Saturday, November 28, 2015
A recent study conducted by the U.S. Geological Survey (USGS) shows that treating liquid waste from landfills does not remove all contaminants.
"Landfills are the final depository for much of the solid waste we generate across the U.S. While it is known that such landfill waste can contain a wide variety of contaminants, little research to date has been conducted regarding contaminants of emerging concern (CECs) in landfill leachate that has undergone treatment or storage processes," says Dana Kolpin, research hydrologist at USGS.
In this national-scale study, scientists provided an assessment of CECs in final leachate disposed offsite at landfills across the U.S. to gain a greater understanding of this potential contaminant source to the environment or to pathways that ultimately lead to the environment.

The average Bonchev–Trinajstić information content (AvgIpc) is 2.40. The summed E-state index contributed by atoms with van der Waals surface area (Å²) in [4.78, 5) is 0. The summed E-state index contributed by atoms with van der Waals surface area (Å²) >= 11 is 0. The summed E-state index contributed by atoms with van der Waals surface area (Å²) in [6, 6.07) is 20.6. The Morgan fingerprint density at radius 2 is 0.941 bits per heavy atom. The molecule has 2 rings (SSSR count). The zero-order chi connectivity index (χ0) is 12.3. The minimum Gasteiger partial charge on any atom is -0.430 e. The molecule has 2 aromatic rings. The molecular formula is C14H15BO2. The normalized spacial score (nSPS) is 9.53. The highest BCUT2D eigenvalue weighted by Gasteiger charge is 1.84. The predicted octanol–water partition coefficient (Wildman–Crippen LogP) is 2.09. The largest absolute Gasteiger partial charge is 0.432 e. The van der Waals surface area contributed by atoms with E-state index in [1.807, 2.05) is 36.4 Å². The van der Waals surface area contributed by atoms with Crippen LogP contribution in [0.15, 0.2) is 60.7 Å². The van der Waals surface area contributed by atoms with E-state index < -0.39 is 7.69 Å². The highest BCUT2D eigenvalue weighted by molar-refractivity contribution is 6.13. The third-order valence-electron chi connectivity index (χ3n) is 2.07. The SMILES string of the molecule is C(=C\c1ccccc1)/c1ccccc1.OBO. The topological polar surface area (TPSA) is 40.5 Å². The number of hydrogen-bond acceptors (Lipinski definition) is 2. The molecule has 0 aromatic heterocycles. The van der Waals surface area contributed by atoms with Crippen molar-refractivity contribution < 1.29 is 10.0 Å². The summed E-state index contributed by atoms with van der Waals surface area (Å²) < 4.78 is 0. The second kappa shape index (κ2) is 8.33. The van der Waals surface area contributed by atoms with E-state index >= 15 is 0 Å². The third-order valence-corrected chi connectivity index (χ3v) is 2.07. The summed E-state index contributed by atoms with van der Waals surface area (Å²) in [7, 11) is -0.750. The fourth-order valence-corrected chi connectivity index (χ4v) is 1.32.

The chemicals detected included a wide range of compounds including pharmaceuticals, industrial chemicals, household chemicals, steroid hormones, and plant or animal sterols.
"Study results documented that final leachate samples contained 101 of the 190 chemicals analyzed for the study, with at least one chemical present in every final leachate sample collected at levels ranging from as low as 2 nanograms per liter to as high as 17,200,000 nanograms per liter," says Kolpin.
The most frequently detected CECs were lidocaine (local anesthetic, found in 91 percent of samples), cotinine (nicotine breakdown product, 86 percent), carisoprodol (muscle relaxant, 82 percent), bisphenol A (component for plastics and thermal paper, 77 percent), and carbamazepine (anticonvulsant, 77 percent), according to the study.Here's the full article.